What if Nightly Garbage Run had accidentally allowed you to choose “Basic Pokemon, Trainer Cards and Basic Energy” as opposed to “Basic Pokemon, Evolution Cards and Basic Energy”?  Would that have been an “unplayable” mistake?  WotC might very well rule that it is not, but any serious player will tell you with just a few moments thought that such a wording would allow for repeating loops within the game, and would virtually remove one of the three means of achieving a win in the game of Pokemon.  In earlier months, I would have had confidence that WotC would have realized the far-reaching implications of such letting such a theoretical mistake stand, but now I no longer have that sort of faith.

To sum up, I am now questioning Wizard’s involvement in the game, as well as the DCI sanctioning of it.  Many people have looked at Wizards recently as some sort of money-grubbing corporation, who merely latched onto the Pokemon TCG game for three reasons: to ensure that no one else did, and thus retain their position as the leading CCG manufacturer; to provide a source of cheap and easy profit for the company; and to artificially swell the member list of the DCI tenfold overnight with the adopting of the Pokemon TCG as a sanctioned entity.

I realize that corporations and companies must make profit to exist, and I also know that all three of the above reasons are legitimate to some degree, even if not voiced by the company in public.  But I dearly wish to believe that those three were in fact NOT the primary reasons why the Pokemon TCG contract was obtained by Wizards of the Coast.

I ask of you, please prove me wrong.  It may be too late to correct these mistakes, but I ask you to please take the game more seriously, and to treat it with the same level of respect that you do with your other products.  You will not somehow “drive off” the kids who are the staple of the genre.  You will not overshadow Magic as the dominant CCG out there.  You will not do anything deleterious to the company or the CCG environment.  But you will please a large number of gamers, and help to reinforce the image that Wizards of the Coast does, in fact, care about its consumers.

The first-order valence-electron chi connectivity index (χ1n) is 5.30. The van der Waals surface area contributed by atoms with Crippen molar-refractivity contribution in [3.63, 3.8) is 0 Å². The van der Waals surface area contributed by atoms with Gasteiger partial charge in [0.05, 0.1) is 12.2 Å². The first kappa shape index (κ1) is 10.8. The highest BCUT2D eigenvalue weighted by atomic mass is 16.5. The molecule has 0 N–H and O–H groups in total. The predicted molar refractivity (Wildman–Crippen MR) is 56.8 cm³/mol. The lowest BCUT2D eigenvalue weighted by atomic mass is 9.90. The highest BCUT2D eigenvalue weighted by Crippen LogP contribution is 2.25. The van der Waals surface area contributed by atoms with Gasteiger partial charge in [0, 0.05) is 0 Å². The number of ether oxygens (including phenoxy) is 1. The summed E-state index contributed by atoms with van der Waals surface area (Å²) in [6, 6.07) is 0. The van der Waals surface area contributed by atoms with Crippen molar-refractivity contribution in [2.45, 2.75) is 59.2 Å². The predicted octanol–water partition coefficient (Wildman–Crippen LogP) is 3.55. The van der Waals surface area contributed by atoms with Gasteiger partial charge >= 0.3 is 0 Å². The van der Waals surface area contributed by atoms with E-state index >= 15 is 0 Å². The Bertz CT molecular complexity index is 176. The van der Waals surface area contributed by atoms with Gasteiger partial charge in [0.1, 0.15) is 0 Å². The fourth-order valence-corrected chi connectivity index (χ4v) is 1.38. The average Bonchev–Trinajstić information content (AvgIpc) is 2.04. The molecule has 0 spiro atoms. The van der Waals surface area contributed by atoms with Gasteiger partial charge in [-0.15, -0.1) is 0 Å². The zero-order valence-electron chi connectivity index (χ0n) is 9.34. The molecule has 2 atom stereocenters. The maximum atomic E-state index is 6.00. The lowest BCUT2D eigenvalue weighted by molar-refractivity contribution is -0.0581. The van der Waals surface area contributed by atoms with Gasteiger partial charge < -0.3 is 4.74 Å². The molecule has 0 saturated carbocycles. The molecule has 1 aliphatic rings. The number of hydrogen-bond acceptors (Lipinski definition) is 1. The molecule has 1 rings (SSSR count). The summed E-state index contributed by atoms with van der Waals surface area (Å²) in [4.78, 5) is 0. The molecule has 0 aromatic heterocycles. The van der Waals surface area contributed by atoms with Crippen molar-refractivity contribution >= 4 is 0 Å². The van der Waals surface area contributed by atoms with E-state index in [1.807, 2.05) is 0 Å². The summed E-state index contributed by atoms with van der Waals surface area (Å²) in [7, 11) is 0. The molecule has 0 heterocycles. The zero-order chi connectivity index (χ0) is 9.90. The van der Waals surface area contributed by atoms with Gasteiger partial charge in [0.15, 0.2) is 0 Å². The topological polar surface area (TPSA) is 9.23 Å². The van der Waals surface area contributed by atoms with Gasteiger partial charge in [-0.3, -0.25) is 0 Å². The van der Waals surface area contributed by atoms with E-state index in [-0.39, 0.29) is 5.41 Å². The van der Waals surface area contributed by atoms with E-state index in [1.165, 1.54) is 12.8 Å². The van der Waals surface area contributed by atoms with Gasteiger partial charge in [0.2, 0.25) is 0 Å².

And isn’t that alone worth the small amount of effort it would take to issue a correction to the mistakes made?  Reverse the company policy that the Pokemon TCG is only suitable for eight-year-olds.  Because it is not.

But if you continue in this matter, it will be.  And the attention span of preteens is only so much.  The attention span, the disposable income, and the brand loyalty of a satisfied serious gamer is so much more conducive to business in the long run.

I thank you for your time,

Stephen Mumford

A parent who has spent an estimated $1000 or more on various Pokemon-related merchandise over the last year for both him and his son, and has never regretted it until lately.